Bad news Android phone owners. Your phone is incredibly easy to hack.
The flaw in the device affects 95% of Android phones (roughly 950 million people!) and makes it way too easy for a hacker to completely take over your device.
The problem stems from the way Android phones analyze incoming text messages. Even before you open a message, the phone automatically processes incoming media files — including pictures, audio or video. That means a malware-laden file can start infecting the phone as soon as it’s received, according Zimperium, a cybersecurity company that specializes in mobile devices.
By sending the right message, a hacker could gain total control of your phone. They could completely wipe the device, access your apps or even secretly turn on your camera!
The bug affects all Android phones made in the last 5 years (I guess that is good news for you, old -school flip phone owners!). Zimperium alerted Google about the issue in April and decided to go public after 109 days went by and Google offered no fix for the problem.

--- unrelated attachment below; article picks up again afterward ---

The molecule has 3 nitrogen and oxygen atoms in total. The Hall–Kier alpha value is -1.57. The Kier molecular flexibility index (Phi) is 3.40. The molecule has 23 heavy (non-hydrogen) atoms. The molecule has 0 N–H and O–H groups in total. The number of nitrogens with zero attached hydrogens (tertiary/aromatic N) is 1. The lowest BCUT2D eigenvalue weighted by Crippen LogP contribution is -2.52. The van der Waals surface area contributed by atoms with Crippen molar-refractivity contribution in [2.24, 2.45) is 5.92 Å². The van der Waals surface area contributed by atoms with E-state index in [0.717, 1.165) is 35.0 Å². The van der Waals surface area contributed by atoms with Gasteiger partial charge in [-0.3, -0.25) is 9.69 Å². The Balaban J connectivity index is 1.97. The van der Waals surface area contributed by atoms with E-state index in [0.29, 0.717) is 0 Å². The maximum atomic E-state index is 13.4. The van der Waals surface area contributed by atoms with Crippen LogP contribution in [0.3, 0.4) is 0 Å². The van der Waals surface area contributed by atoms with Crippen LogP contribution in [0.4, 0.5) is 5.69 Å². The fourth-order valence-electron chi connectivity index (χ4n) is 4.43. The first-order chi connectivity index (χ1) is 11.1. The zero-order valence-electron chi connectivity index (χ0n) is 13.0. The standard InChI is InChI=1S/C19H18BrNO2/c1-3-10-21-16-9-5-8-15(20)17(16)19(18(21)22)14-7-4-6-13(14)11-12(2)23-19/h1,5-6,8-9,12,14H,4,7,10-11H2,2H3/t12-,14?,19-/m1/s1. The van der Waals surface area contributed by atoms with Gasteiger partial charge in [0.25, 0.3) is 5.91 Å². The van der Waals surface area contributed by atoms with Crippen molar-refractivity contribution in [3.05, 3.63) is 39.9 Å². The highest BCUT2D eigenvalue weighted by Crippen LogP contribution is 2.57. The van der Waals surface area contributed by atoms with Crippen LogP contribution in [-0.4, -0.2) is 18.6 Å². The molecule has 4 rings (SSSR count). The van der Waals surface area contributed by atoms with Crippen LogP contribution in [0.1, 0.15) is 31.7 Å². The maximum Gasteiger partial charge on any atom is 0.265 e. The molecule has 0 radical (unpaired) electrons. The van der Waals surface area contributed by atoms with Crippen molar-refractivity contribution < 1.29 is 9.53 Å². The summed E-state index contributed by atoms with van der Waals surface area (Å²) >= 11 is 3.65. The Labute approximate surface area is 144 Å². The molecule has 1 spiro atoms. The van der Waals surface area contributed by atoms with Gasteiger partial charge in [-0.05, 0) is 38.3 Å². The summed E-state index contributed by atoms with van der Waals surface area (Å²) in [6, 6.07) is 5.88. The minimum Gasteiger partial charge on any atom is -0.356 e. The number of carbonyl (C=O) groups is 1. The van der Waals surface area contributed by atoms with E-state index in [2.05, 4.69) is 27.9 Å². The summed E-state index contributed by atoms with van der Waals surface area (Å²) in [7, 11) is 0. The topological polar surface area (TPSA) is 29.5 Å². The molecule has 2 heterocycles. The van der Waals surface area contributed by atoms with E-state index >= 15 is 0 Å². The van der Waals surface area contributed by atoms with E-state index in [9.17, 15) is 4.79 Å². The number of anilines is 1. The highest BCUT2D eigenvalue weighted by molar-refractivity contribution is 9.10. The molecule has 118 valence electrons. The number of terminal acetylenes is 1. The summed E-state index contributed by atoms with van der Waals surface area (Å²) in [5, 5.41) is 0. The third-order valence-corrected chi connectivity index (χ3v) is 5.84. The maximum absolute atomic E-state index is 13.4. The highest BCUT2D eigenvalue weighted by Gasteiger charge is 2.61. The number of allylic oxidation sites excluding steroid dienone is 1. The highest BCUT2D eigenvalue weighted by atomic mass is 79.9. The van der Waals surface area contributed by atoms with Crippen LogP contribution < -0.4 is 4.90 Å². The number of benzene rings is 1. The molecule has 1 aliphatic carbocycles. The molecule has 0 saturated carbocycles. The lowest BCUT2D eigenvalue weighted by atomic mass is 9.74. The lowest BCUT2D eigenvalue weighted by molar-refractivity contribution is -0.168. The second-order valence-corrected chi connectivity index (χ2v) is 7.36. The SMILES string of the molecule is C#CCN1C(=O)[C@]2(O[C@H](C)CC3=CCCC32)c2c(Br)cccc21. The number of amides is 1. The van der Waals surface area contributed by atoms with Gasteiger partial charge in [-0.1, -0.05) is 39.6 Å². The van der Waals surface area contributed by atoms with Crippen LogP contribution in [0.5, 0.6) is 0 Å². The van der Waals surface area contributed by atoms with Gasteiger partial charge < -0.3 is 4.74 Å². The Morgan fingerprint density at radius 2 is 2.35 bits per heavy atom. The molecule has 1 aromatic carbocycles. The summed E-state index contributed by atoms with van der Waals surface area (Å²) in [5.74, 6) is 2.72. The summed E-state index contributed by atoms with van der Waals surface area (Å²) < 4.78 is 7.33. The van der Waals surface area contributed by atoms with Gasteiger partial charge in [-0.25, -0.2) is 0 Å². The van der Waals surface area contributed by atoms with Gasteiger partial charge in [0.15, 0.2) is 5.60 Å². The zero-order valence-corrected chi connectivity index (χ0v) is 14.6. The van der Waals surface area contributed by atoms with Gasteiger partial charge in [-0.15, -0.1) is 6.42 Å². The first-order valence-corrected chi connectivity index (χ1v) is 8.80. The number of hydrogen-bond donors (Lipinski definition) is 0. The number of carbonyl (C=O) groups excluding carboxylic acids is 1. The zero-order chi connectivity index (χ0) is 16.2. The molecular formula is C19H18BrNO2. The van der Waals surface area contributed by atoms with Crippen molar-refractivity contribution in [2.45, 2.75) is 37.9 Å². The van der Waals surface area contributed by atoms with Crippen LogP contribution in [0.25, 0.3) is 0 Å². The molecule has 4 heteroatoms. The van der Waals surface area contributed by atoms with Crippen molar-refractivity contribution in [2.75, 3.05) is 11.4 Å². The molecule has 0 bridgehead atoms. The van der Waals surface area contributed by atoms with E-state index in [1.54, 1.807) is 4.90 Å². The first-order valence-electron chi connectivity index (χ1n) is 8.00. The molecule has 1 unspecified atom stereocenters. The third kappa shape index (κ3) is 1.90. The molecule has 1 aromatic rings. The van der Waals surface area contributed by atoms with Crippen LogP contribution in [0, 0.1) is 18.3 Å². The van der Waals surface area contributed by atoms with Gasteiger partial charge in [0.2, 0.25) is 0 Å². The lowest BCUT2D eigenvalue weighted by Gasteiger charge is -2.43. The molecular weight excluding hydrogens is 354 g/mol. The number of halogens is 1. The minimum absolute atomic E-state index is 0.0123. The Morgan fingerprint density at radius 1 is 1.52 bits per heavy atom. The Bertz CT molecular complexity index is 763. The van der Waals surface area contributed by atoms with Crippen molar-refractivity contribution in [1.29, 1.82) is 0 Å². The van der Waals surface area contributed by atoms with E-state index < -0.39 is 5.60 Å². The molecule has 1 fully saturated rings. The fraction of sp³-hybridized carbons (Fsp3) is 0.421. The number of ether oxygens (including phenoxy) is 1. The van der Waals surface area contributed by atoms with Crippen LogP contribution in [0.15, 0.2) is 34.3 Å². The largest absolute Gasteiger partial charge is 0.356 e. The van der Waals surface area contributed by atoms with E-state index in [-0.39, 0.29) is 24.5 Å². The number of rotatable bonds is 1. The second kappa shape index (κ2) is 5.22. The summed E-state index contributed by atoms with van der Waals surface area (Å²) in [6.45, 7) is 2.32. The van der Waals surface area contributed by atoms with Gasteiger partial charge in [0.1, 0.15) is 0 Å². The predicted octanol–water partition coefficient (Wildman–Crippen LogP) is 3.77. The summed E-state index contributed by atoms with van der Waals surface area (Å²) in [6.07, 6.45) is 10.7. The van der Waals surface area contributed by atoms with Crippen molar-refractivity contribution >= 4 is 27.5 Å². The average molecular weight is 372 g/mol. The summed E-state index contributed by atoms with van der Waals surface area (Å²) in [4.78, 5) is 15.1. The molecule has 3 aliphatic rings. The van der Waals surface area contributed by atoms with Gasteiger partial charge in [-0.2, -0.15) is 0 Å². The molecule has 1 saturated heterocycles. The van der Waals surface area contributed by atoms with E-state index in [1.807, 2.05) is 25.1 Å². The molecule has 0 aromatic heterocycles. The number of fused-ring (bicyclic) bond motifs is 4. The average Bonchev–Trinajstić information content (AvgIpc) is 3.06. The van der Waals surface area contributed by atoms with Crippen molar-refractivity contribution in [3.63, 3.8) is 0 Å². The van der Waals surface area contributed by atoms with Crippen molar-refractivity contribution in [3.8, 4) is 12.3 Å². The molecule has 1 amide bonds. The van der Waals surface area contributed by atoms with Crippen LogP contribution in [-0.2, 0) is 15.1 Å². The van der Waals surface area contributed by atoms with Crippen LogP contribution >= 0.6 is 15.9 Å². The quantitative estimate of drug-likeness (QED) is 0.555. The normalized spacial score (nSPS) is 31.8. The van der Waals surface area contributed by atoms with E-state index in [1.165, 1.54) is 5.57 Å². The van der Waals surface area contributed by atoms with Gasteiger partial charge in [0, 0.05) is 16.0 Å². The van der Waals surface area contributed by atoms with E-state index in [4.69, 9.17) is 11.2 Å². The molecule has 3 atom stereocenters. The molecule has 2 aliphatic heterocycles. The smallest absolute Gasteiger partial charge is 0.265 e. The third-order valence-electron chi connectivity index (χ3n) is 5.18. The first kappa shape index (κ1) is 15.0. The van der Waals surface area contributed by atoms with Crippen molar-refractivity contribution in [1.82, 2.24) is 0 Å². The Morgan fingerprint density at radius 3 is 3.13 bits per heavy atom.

Google told CNN they sent a fix to their “partners” – but Google is not to blame according to Collin Mulliner, a senior research scientist at Northeastern University. He told NPR, “In this case Google is not the actual one to blame. It’s ultimately the manufacturer of your phone, in combination possibly with your carrier.”
“If you can save money by not producing updates, you’re not going to do that,” he says. “Since the market is moving that fast, it sometimes doesn’t make sense for the manufacturer to provide an update.”